Percy Mabandu

Alf Kumalo.jpg

Alf Khumalo, Portrait of Winston Mankunku, 1968

© Alf Khumalo Family Trust. Courtesy of AMO Picture Library

Alf Khumalo sees Winston Mankunku


The fog of my childhood was yet to lift when Alf Khumalo’s iconic image of jazzman, Winston Mankunku Ngozi enthused my consciousness with all things jazz and arts. An intertextual entanglement: the photographer and the musician have since defined a jazz and visual cultural moment. An epoch-marking moment that has shaped how we remember them both. Khumalo’s photograph of Mankunku adorns the cover of the classic 1968 record, Yakhal’inkomo, by the Cape Town-born reedsman. 

His picture is a composition of Mankunku as a young man taking a smoke break between performances. The location is unnamed. It should not matter. Nothing else should, apart from the contemplative saxophonist sitting alone in the dark. We can make out Mankunku’s likeness thanks to the glare of light that catches the edges of his seated figure. Some of its radiance catches the gooseneck of his saxophone and his lit cigarette. It burns gently between his fingers. There’s a ghost-like draught of smoke. It is caught in the inverted pyramidal space between the man and his tilted instrument.  

The rest of the picture is an impenetrable darkness, a black mass of space. Out of it, the lonesome figure rises like a vaporous suggestion of a man. There’s no posturing, no music and no words, only mystery, smoke and potential meaning. The image could evoke the night world of itinerant musicians and thrill seekers: night time people to whom jazz music is an indispensable soundtrack, a cure, a sonic vehicle to escape a kind of social death that devours black life; a way to escape the persistent anguish that dogs their lives; it’s a conduit to becoming something other than themselves, for a moment, for a night, for the duration of the song.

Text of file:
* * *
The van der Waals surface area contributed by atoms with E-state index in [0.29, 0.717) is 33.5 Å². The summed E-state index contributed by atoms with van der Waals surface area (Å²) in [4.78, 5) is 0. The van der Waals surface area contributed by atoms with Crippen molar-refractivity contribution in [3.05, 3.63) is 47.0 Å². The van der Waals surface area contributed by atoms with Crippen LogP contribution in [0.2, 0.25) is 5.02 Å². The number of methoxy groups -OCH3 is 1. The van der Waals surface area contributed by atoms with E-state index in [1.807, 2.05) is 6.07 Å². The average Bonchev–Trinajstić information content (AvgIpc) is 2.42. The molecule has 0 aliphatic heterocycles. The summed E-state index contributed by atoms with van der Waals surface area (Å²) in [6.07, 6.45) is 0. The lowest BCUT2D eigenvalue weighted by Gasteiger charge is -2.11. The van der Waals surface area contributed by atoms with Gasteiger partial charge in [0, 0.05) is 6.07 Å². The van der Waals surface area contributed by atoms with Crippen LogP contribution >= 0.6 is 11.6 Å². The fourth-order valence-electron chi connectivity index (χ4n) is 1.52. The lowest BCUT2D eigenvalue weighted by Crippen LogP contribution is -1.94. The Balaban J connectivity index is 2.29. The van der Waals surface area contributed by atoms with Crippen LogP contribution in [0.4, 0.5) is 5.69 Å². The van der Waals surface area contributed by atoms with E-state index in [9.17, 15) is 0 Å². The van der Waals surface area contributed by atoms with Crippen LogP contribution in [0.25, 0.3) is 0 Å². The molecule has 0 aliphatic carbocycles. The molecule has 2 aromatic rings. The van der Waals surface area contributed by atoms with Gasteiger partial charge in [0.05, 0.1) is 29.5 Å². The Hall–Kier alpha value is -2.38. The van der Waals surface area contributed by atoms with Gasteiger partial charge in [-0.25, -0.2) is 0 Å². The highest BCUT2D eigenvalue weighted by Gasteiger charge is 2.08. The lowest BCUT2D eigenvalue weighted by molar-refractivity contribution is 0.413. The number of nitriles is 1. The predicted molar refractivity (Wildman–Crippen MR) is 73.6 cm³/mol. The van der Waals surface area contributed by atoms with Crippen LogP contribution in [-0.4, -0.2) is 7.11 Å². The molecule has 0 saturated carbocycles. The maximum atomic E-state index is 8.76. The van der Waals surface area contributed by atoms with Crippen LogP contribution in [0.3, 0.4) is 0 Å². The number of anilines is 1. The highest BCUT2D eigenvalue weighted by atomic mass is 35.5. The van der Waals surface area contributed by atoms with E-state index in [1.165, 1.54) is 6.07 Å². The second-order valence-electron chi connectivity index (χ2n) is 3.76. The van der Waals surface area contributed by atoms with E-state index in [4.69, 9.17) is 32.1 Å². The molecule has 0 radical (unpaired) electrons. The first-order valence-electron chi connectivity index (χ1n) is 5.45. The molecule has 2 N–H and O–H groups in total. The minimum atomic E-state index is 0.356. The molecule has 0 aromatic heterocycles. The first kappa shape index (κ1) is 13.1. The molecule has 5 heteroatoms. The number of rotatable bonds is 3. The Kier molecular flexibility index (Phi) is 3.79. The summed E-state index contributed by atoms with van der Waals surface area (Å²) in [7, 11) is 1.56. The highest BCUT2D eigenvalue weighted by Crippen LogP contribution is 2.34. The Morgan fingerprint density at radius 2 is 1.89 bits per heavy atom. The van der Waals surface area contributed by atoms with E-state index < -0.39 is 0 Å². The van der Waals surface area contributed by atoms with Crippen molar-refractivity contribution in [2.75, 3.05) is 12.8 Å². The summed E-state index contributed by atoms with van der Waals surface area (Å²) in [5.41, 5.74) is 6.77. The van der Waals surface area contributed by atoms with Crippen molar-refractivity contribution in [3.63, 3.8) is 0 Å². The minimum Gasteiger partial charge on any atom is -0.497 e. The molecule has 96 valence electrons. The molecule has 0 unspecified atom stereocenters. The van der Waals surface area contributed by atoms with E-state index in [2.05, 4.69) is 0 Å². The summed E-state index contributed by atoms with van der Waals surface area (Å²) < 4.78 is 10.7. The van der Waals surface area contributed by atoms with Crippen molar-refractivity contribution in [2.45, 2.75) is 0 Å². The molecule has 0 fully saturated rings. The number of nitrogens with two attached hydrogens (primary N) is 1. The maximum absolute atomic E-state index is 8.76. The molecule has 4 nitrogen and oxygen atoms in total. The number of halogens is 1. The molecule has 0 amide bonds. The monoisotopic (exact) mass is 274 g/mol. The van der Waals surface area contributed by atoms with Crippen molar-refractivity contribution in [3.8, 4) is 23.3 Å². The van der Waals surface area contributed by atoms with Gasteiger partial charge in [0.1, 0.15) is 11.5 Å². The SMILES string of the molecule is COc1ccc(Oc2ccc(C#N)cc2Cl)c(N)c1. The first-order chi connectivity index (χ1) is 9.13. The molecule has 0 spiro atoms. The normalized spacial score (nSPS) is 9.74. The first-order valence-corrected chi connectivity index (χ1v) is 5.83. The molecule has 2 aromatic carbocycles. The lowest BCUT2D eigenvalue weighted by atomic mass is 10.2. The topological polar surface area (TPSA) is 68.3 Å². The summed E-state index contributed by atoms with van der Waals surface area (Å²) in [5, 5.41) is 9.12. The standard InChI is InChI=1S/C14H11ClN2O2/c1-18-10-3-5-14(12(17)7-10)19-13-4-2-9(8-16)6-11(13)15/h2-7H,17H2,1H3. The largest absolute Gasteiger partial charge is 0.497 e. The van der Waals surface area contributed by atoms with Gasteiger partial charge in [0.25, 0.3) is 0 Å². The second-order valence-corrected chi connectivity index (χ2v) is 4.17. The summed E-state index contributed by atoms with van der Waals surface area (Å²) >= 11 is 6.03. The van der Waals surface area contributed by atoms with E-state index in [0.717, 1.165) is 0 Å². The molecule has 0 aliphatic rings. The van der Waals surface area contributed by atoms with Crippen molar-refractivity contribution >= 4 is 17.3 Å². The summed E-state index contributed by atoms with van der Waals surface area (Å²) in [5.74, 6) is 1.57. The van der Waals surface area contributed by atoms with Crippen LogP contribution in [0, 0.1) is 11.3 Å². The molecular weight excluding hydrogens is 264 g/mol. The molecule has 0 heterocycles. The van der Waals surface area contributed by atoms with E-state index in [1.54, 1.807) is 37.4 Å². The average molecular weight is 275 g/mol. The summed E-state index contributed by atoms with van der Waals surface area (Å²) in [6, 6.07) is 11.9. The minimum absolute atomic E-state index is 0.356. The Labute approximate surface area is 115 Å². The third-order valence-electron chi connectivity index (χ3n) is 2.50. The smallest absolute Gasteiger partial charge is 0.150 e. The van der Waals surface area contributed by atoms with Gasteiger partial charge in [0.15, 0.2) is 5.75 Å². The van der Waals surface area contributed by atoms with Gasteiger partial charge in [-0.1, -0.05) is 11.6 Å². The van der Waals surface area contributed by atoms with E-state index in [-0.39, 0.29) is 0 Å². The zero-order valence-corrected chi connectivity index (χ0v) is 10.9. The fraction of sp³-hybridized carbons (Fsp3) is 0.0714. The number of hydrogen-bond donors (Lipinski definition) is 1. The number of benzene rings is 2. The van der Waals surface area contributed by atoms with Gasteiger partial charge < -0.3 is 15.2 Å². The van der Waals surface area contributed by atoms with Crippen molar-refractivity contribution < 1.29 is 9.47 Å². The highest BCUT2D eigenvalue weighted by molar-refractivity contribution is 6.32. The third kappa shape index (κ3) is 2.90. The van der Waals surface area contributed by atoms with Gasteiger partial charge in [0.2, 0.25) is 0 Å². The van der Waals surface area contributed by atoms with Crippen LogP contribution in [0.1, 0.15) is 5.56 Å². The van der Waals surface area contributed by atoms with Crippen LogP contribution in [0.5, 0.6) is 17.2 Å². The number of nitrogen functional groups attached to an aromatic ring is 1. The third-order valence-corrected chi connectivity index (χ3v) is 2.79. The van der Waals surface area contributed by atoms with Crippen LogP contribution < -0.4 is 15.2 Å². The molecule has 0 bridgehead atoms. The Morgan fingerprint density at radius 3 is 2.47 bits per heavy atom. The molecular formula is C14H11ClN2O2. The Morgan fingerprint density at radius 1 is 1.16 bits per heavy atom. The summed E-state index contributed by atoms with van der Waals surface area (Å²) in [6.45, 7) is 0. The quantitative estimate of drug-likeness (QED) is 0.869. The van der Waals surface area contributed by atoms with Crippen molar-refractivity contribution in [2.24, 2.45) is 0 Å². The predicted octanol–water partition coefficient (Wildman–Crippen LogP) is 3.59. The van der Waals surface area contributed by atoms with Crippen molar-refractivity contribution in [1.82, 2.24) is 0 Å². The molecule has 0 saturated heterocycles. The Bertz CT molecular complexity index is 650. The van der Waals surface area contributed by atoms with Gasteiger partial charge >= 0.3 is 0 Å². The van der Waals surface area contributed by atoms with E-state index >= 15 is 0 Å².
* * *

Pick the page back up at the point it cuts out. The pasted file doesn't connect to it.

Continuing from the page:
This, so that the pictured man dissolving into the sea of darkness codifies a larger truth. The photographer, by dissolving and merging the ghostly figure into his environment, questions his individuality. 

Khumalo’s photograph was taken during a time often referred to as high-apartheid: the year in which the racist repressive state was most brutal and self-assured. A season of darkness that finds contradiction in the music and the hope it bellows; a productive dynamic of myth and melancholy.

So Khumalo’s photograph posits and registers Mankunku as all his kin and kith, into an everyman, or a non-man of sorts. The picture makes him into all black people. Mankunku, as seen and caught by Khumalo’s camera, is framed into the zone of non-being where he exists as a fungible body devoid of agency. Sarah Bery has called this an existential reality that demands black existence and presence but simultaneously constructs blacks as outside of humanity. Hence to see him as nothing more than his blackness or darkness is to see enough, since to see him as black is not to see him at all. 

In that childhood fog, the record turning and twirling in my parents’ living room, the album cover catching shafts of lights, the image also became the sound. I heard Khumalo’s image and saw Mankunku’s music bellowing, Yakhal’inkomo!